A Wi-Fi-enabled power supply in AA-battery form factor. Originally designed for sex toys but has the potential for so much more!
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Earlier this month I did my second live twitter demo. I ran a poll on Twitter and let the vibrator intensity reflect the poll results. Likes/retweets made the vibrator turn on for 10 or 30 seconds, respectively. Here's the code. Here's the twitter thread.
It was a lot of fun! This experiment struck a chord with people, apparently, because the vibrations just kept on coming. I should have saved the "amount of time vibrated" variable to EEPROM, so I could replace the battery and keep going all night long, but sadly I didn't do that. Still, the project was interesting enough to get written up multiple times:
Two weeks ago I got the web interface working well enough to serve a webpage with guestbook. That was on PCB v2.4. Now, with PCB v2.5, we have voltage control! That's right, not only can you see the current level of the Li-ion battery, but you can control the output level of the double-oh itself! By default, it outputs approximately 1.5 V, like a standard AA cell, but it can go as low as 1.1 V and as high as 2.6 V! I am positively giddy that so much of the project is working as hoped. Up next: OSHWA certification, maybe?
February 2020 feels like a decade ago, doesn't it? Well, on Valentine's Day I gave a talk at my local hackspace, xHain, and it was filmed for all to enjoy! It's a weird feeling, presenting a project that's attributed to my fursona, but presenting it as my human self. That's part of the project, as I briefly explain in the video—exploring the intersection of intimacy (a face-to-face talk where everyone recognizes me) and distance (publishing the core of the project under a pseudonym). Well, here it is!
Unfortunately, there's no text transcript. If you want one, ask me and I'd be happy to transcribe the talk for you, but I don't have the right permissions to embed it in the YouTube video.
Progress on the double-oh stalled in March, as did everything else in my life. But now I'm sort of getting back to a stable place and I have a good progress report!
First, I'm pleased to announce that hardware version 2.4 basically works! A few days ago, I ran a demonstration on Twitter (slightly NSFW) and invited people to sign a guestbook served from my butt (no pictures, but still NSFW simply by association). And I should have done a better job sanitizing the guestbook comments, because...well, they were susceptible to HTML injection. In a historic moment for the field of teledildonics, I was rickrolled by HaD user [arturo182].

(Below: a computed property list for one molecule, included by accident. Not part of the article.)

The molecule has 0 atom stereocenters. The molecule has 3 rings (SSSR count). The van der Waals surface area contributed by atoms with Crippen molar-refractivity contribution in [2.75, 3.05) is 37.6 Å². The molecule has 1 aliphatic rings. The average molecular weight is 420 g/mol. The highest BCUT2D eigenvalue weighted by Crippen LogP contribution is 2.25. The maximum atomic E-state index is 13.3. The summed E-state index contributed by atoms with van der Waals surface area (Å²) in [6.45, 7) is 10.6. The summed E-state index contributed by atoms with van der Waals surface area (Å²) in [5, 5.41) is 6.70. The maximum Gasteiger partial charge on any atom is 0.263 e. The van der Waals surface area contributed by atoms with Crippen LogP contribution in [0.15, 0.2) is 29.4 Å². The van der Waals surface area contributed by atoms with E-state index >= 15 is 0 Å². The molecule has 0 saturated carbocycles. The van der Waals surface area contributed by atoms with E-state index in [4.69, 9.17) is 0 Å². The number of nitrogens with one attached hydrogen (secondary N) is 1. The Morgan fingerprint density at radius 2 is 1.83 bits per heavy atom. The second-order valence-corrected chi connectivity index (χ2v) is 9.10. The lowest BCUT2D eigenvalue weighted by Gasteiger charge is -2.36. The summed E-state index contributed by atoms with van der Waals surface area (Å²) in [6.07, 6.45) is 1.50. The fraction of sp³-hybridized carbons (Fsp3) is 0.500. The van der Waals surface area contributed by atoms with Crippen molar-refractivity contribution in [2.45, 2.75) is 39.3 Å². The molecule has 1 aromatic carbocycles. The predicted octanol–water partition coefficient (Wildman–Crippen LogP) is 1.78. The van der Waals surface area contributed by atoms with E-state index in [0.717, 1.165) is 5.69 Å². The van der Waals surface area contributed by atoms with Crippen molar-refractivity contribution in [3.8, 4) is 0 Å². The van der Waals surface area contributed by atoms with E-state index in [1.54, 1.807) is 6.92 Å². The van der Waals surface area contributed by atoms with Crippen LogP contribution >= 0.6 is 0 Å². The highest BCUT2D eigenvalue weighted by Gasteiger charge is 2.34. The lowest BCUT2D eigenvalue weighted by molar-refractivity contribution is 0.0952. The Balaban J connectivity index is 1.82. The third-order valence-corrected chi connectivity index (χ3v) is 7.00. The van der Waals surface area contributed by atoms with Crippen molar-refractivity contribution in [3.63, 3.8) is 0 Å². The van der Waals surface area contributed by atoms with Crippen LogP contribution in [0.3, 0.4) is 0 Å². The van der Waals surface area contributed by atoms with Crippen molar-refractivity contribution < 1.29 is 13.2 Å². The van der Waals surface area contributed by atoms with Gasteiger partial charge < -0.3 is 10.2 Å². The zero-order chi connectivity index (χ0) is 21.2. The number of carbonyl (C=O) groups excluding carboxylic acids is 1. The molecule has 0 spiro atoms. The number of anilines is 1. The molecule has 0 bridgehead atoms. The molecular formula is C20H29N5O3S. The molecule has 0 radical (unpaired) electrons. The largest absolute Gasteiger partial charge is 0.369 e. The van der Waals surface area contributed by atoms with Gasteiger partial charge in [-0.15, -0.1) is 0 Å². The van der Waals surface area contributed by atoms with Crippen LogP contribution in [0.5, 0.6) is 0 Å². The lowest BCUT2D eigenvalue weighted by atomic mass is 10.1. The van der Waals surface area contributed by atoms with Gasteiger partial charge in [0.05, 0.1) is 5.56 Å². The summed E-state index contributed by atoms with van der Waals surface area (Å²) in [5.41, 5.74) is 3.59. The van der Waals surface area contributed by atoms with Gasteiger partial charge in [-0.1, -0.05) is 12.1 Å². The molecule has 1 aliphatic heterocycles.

It doesn't fully work, mind you; it turns out that the factory-reset jumper and the battery voltage detector are both connected to inputs that can't be used when WiFi is on. This required mercifully minimal changes to the routing, but it does mean waiting for another batch of PCBs. I also want to make the variable voltage output go lower than 1.3 V (its current minimum), so the double-oh can trigger low-battery warnings if necessary. This requires tweaking some resistor values that aren't behaving as I expected.
On the firmware side, I was encountering a frustrating bug with the UDP libraries in PlatformIO. Switching to the Arduino IDE immediately fixed all the bugs, but GOLLY it's not very fun to code in the Arduino IDE.
The theme of this log is duality. The double-oh project on Hackaday has doubled in population! [Spatz] is a full collaborator now and brings with him a grand redesign of the double-oh: a 4-layer PCB, populated on both sides, with all kinds of protections and sweet new features. HOWEVER, I'm still working on my own design, a 2-layer PCB with components on one side only, because it's fun and I still think it has some merit. I've incorporated lots of [Spatz]'s work into the 2-layer design, but I'll let him discuss the major changes in a forthcoming project log.
Two developers. Two different designs. Lots of progress for double-oh in the year two-oh-two-oh!
The second OO works-like has been assembled and shipped! In 1-2 weeks I will receive it and, hopefully, get firmware-uploading working at last. So, what can I do in the meantime? Answer: redesign the entire right-hand side of my PCB!
Yup, I'm going to try and ditch the ESP8285 (and all the external components it requires).
The ESP32-PICO-D4 system-in-package IC is 7mm square. My board is 9mm tall. With all the routing, it just barely fits. But it fits! Admittedly, I had to do some sketchy routing where the thermal pad used to be, and I'm not sure it will work. See, here's what the datasheet specifies for the ESP32-PICO-D4 footprint...
...and here's what I did to it.
I have no idea if this is an acceptable design approach. If it isn't, then I think I have to continue using the ESP8285. However, if it works, it opens up a whole world of possibilities that the current OO design wouldn't achieve! That said, I probably won't pursue this further until I've got a functional ESP8285 prototype.
Please get in touch with me if you have experience with the ESP32-PICO-D4, or experience doing hacky routing underneath thermal pads!